Photo illustration: Valerie Cheatham
So, you’ve landed a summer internshipworkingforacompany in your field of study – that’s great! Now what?
Internships are an increasingly important part of the workforce today – and you need at least one, if not several, under your belt to snag a good job after graduation. They provide a kind of initiation into your field of study, help you understand what the environment is like, and give you some experience with the workload.
Internship work is often menial and goes unnoticed – things like getting coffee, answering emails, making copies, etc. But regardless of the grunt work, here are four tips on how to make the most of your summer work.
First of all, and possibly the most important: – stick to the basics of being a good employee – dress professionally, speak respectfully, and never (ever ever ever) complain. Come early, work hard, leave late, don’t cut corners , and show an attitude of enthusiasm. Be the kind of intern that your manager will be happy they hired.
Second: Be social.
Brooke Walker, host of local lifestyle show “Studio 5”, has employed dozens of interns over the course of her career.
“The best interns put themselves out there,” she said. “They ask questions, they get to know everyone, and insert themselves in the office atmosphere. In short, they make themselves valuable to us.”
It can be uncomfortable to approach someone you don’t know and ask them if you can help with anything, but in no time, you will be seen as helpful and valuable. One very important part of internships is networking, or essentially leaving a good taste in your employer’s mouth. Then when it comes time to ask for a letter or recommendation, or put a reference on a resume, you can feel confident in the relationships you’ve made and the impression you’ve left.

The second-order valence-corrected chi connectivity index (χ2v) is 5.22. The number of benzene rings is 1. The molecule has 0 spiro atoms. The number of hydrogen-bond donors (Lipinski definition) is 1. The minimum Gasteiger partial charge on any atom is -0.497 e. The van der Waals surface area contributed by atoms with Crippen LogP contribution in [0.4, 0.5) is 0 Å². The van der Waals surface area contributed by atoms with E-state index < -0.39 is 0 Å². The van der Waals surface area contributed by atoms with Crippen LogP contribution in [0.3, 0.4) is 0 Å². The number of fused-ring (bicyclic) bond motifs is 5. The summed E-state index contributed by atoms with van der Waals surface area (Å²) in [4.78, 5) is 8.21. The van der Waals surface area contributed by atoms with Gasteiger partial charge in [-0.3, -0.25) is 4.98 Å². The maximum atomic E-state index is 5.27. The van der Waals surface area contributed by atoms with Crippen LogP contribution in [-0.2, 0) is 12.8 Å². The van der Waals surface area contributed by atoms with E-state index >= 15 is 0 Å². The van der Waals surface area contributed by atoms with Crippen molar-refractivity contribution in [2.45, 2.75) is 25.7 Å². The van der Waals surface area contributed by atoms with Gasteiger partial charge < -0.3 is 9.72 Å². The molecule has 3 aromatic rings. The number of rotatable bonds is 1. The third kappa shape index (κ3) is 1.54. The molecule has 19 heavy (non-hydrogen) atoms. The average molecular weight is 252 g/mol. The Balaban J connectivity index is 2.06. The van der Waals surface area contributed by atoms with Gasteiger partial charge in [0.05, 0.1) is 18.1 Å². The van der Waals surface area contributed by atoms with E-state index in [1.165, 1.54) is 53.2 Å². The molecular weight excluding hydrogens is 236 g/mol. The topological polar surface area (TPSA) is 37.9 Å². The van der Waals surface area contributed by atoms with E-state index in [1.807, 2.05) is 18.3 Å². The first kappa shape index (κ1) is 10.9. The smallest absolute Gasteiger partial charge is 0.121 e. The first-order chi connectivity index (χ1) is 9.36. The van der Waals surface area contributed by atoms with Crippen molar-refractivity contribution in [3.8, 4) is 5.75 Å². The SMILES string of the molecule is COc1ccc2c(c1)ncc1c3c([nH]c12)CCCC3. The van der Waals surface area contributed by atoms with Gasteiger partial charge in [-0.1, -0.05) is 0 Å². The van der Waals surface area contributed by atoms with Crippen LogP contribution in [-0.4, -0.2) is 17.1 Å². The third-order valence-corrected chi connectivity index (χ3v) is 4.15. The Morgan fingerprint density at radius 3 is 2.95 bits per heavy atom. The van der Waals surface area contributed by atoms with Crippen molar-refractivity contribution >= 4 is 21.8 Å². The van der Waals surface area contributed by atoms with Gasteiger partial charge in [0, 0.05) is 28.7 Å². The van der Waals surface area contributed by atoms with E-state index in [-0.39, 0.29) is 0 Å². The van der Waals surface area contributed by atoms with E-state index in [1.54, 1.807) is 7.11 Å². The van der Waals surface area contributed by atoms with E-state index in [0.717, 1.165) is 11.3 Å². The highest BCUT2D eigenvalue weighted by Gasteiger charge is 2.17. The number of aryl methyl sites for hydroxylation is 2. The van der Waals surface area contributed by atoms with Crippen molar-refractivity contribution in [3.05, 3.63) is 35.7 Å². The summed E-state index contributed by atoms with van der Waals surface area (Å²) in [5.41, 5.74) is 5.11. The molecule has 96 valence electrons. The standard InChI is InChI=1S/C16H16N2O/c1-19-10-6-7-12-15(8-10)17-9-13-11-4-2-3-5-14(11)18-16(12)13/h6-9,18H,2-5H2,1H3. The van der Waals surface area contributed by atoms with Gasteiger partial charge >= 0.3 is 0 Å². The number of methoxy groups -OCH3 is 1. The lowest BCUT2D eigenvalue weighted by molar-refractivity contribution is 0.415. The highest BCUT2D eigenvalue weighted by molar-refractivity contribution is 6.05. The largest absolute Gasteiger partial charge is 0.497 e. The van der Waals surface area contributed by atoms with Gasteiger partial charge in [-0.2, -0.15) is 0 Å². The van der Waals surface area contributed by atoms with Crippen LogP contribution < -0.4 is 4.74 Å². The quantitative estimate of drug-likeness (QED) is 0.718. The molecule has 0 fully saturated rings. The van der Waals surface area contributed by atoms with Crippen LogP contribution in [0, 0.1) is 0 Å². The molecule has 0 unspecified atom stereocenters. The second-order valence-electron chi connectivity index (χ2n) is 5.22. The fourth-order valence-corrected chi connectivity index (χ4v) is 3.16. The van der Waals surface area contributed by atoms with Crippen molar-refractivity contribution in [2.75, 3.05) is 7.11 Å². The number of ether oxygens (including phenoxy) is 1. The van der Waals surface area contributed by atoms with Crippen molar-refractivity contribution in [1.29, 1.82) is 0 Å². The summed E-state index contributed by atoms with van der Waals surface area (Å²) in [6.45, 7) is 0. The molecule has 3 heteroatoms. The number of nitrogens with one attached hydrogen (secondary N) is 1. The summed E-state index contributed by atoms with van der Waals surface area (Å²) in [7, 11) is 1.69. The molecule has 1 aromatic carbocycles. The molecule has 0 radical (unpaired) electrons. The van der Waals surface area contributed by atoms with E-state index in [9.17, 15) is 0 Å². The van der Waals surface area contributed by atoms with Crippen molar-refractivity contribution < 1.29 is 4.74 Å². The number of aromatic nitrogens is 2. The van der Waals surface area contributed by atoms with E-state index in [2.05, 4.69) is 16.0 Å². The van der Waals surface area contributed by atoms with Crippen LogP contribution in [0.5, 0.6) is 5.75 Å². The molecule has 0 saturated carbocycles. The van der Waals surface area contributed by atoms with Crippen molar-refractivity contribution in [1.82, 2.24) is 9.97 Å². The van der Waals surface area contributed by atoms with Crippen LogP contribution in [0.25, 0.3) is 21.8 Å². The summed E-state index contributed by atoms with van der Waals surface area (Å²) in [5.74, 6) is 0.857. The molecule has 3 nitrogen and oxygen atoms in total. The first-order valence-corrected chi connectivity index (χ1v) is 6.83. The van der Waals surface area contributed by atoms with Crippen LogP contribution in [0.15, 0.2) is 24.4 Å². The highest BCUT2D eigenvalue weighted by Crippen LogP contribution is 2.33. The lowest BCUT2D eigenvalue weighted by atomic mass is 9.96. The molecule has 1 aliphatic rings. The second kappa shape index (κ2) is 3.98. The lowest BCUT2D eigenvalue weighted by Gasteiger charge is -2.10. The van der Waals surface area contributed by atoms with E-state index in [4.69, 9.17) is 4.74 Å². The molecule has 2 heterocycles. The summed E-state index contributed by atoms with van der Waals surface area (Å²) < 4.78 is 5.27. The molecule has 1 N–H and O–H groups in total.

Third: Pay attention.
It’s easy to get lost in menial tasks or just focus on “intern” duties. However, it’s important to take the entire experience in – for yourself. An internship can provide great insight into what role is best for you in the work environment. Take note of the differing roles you observe, and figure out where you’d fit in and what kind of jobs you want to apply for. That way, you can make the most informed decision possible come graduation and have a more focused goal for your career.
Again, you are on the bottom of the food chain as an intern, meaning it can be hard to ask follow- up questions or ask to be taught something, or for a process to be explained. But the more you are willing to put yourself out there and learn, the better work you’ll do and the more you’ll learn.
As a fully engaged intern, you will gain confidence in the work you’re doing, develop good and lasting relationships with those you work with, and a summer full of experiences that will put you ahead of the game.